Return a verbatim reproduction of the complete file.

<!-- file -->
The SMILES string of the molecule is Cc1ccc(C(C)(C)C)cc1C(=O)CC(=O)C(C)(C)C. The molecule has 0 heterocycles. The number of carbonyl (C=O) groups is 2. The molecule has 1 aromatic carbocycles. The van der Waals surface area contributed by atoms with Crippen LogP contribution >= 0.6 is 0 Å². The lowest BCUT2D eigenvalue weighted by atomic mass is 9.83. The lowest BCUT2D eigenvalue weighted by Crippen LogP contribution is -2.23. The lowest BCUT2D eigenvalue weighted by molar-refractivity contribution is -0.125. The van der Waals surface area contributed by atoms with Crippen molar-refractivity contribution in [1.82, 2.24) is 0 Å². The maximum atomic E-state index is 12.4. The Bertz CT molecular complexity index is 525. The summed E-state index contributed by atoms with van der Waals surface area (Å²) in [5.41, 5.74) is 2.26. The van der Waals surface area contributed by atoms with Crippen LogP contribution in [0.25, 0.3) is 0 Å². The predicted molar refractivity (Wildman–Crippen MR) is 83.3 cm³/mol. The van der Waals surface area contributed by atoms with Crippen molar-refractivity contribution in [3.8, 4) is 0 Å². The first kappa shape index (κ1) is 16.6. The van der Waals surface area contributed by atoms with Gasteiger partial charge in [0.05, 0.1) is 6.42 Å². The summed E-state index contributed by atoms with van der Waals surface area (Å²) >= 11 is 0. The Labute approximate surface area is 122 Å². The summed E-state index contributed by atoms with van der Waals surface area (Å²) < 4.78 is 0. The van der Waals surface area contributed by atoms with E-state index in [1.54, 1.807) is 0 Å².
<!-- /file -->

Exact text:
The SMILES string of the molecule is Cc1ccc(C(C)(C)C)cc1C(=O)CC(=O)C(C)(C)C. The molecule has 0 heterocycles. The number of carbonyl (C=O) groups is 2. The molecule has 1 aromatic carbocycles. The van der Waals surface area contributed by atoms with Crippen LogP contribution >= 0.6 is 0 Å². The lowest BCUT2D eigenvalue weighted by atomic mass is 9.83. The lowest BCUT2D eigenvalue weighted by Crippen LogP contribution is -2.23. The lowest BCUT2D eigenvalue weighted by molar-refractivity contribution is -0.125. The van der Waals surface area contributed by atoms with Crippen molar-refractivity contribution in [1.82, 2.24) is 0 Å². The maximum atomic E-state index is 12.4. The Bertz CT molecular complexity index is 525. The summed E-state index contributed by atoms with van der Waals surface area (Å²) in [5.41, 5.74) is 2.26. The van der Waals surface area contributed by atoms with Crippen LogP contribution in [0.25, 0.3) is 0 Å². The predicted molar refractivity (Wildman–Crippen MR) is 83.3 cm³/mol. The van der Waals surface area contributed by atoms with Crippen molar-refractivity contribution in [3.8, 4) is 0 Å². The first kappa shape index (κ1) is 16.6. The van der Waals surface area contributed by atoms with Gasteiger partial charge in [0.05, 0.1) is 6.42 Å². The summed E-state index contributed by atoms with van der Waals surface area (Å²) >= 11 is 0. The Labute approximate surface area is 122 Å². The summed E-state index contributed by atoms with van der Waals surface area (Å²) < 4.78 is 0. The van der Waals surface area contributed by atoms with E-state index in [1.54, 1.807) is 0 Å².